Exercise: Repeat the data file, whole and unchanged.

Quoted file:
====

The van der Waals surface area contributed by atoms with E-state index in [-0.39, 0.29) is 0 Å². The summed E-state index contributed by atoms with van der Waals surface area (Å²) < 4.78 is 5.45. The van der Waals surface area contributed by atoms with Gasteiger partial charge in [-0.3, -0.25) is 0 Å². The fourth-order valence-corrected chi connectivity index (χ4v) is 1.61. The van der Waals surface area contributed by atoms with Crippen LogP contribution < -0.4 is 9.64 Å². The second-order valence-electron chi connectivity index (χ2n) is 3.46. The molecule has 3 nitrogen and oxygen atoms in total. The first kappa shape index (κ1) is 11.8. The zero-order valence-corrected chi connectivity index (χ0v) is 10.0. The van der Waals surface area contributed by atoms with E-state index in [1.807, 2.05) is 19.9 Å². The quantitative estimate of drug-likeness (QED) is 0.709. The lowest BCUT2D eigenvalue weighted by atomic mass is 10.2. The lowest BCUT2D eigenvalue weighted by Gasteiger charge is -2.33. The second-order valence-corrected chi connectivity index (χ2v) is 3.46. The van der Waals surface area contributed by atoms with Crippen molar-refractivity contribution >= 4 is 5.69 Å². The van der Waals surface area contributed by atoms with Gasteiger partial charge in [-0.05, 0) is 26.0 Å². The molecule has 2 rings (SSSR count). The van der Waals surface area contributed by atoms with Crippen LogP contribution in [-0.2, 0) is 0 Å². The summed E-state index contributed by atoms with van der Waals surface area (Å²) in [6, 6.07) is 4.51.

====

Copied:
The van der Waals surface area contributed by atoms with E-state index in [-0.39, 0.29) is 0 Å². The summed E-state index contributed by atoms with van der Waals surface area (Å²) < 4.78 is 5.45. The van der Waals surface area contributed by atoms with Gasteiger partial charge in [-0.3, -0.25) is 0 Å². The fourth-order valence-corrected chi connectivity index (χ4v) is 1.61. The van der Waals surface area contributed by atoms with Crippen LogP contribution < -0.4 is 9.64 Å². The second-order valence-electron chi connectivity index (χ2n) is 3.46. The molecule has 3 nitrogen and oxygen atoms in total. The first kappa shape index (κ1) is 11.8. The zero-order valence-corrected chi connectivity index (χ0v) is 10.0. The van der Waals surface area contributed by atoms with E-state index in [1.807, 2.05) is 19.9 Å². The quantitative estimate of drug-likeness (QED) is 0.709. The lowest BCUT2D eigenvalue weighted by atomic mass is 10.2. The lowest BCUT2D eigenvalue weighted by Gasteiger charge is -2.33. The second-order valence-corrected chi connectivity index (χ2v) is 3.46. The van der Waals surface area contributed by atoms with Crippen molar-refractivity contribution >= 4 is 5.69 Å². The van der Waals surface area contributed by atoms with Gasteiger partial charge in [-0.05, 0) is 26.0 Å². The molecule has 2 rings (SSSR count). The van der Waals surface area contributed by atoms with Crippen LogP contribution in [-0.2, 0) is 0 Å². The summed E-state index contributed by atoms with van der Waals surface area (Å²) in [6, 6.07) is 4.51.